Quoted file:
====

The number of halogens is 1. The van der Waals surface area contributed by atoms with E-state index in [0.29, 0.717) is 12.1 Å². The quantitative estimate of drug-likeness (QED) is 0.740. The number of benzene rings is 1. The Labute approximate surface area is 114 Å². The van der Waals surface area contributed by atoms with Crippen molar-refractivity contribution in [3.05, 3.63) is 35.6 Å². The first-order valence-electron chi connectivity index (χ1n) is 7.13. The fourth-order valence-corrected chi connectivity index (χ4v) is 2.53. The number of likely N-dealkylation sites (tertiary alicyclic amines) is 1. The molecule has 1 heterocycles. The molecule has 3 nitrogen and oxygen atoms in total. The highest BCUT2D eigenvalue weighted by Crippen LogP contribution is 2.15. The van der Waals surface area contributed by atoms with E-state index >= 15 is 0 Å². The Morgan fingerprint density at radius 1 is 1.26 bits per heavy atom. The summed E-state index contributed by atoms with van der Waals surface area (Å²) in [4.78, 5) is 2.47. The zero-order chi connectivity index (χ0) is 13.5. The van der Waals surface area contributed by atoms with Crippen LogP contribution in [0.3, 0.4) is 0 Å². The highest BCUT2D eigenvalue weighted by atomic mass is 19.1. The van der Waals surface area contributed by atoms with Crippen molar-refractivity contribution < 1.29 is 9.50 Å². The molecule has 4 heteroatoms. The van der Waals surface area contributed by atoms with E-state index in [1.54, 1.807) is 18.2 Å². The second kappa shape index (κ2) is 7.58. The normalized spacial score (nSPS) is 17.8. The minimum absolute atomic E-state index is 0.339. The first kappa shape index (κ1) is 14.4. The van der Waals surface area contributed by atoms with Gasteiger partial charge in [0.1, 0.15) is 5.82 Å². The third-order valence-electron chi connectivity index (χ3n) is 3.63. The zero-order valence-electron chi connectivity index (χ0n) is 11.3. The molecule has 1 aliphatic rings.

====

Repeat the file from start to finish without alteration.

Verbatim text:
The number of halogens is 1. The van der Waals surface area contributed by atoms with E-state index in [0.29, 0.717) is 12.1 Å². The quantitative estimate of drug-likeness (QED) is 0.740. The number of benzene rings is 1. The Labute approximate surface area is 114 Å². The van der Waals surface area contributed by atoms with Crippen molar-refractivity contribution in [3.05, 3.63) is 35.6 Å². The first-order valence-electron chi connectivity index (χ1n) is 7.13. The fourth-order valence-corrected chi connectivity index (χ4v) is 2.53. The number of likely N-dealkylation sites (tertiary alicyclic amines) is 1. The molecule has 1 heterocycles. The molecule has 3 nitrogen and oxygen atoms in total. The highest BCUT2D eigenvalue weighted by Crippen LogP contribution is 2.15. The van der Waals surface area contributed by atoms with E-state index >= 15 is 0 Å². The Morgan fingerprint density at radius 1 is 1.26 bits per heavy atom. The summed E-state index contributed by atoms with van der Waals surface area (Å²) in [4.78, 5) is 2.47. The zero-order chi connectivity index (χ0) is 13.5. The van der Waals surface area contributed by atoms with Crippen LogP contribution in [0.3, 0.4) is 0 Å². The highest BCUT2D eigenvalue weighted by atomic mass is 19.1. The van der Waals surface area contributed by atoms with Crippen molar-refractivity contribution < 1.29 is 9.50 Å². The molecule has 4 heteroatoms. The van der Waals surface area contributed by atoms with E-state index in [1.54, 1.807) is 18.2 Å². The second kappa shape index (κ2) is 7.58. The normalized spacial score (nSPS) is 17.8. The minimum absolute atomic E-state index is 0.339. The first kappa shape index (κ1) is 14.4. The van der Waals surface area contributed by atoms with Gasteiger partial charge in [0.1, 0.15) is 5.82 Å². The third-order valence-electron chi connectivity index (χ3n) is 3.63. The zero-order valence-electron chi connectivity index (χ0n) is 11.3. The molecule has 1 aliphatic rings.